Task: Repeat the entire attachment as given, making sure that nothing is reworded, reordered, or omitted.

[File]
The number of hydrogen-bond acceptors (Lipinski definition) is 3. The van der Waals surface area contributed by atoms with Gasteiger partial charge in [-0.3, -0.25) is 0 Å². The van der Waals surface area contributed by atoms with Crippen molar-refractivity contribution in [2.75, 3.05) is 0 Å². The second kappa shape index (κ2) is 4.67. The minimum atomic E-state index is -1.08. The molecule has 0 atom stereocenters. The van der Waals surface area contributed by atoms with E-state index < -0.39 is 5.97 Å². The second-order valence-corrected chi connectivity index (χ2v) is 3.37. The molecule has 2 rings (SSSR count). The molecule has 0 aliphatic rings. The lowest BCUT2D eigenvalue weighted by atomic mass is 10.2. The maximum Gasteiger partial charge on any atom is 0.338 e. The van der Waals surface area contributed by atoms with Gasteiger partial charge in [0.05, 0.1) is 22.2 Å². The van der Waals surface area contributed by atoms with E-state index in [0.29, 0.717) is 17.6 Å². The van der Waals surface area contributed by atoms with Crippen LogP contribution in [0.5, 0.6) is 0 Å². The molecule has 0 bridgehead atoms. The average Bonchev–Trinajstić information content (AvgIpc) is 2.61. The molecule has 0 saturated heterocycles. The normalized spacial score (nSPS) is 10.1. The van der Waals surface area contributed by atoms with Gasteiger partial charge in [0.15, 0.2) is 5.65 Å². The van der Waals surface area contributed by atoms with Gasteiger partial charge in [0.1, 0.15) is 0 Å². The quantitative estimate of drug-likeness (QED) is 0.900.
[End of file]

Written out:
The number of hydrogen-bond acceptors (Lipinski definition) is 3. The van der Waals surface area contributed by atoms with Gasteiger partial charge in [-0.3, -0.25) is 0 Å². The van der Waals surface area contributed by atoms with Crippen molar-refractivity contribution in [2.75, 3.05) is 0 Å². The second kappa shape index (κ2) is 4.67. The minimum atomic E-state index is -1.08. The molecule has 0 atom stereocenters. The van der Waals surface area contributed by atoms with E-state index < -0.39 is 5.97 Å². The second-order valence-corrected chi connectivity index (χ2v) is 3.37. The molecule has 2 rings (SSSR count). The molecule has 0 aliphatic rings. The lowest BCUT2D eigenvalue weighted by atomic mass is 10.2. The maximum Gasteiger partial charge on any atom is 0.338 e. The van der Waals surface area contributed by atoms with Gasteiger partial charge in [0.05, 0.1) is 22.2 Å². The van der Waals surface area contributed by atoms with E-state index in [0.29, 0.717) is 17.6 Å². The van der Waals surface area contributed by atoms with Crippen LogP contribution in [0.5, 0.6) is 0 Å². The molecule has 0 bridgehead atoms. The average Bonchev–Trinajstić information content (AvgIpc) is 2.61. The molecule has 0 saturated heterocycles. The normalized spacial score (nSPS) is 10.1. The van der Waals surface area contributed by atoms with Gasteiger partial charge in [0.15, 0.2) is 5.65 Å². The van der Waals surface area contributed by atoms with Gasteiger partial charge in [0.1, 0.15) is 0 Å². The quantitative estimate of drug-likeness (QED) is 0.900.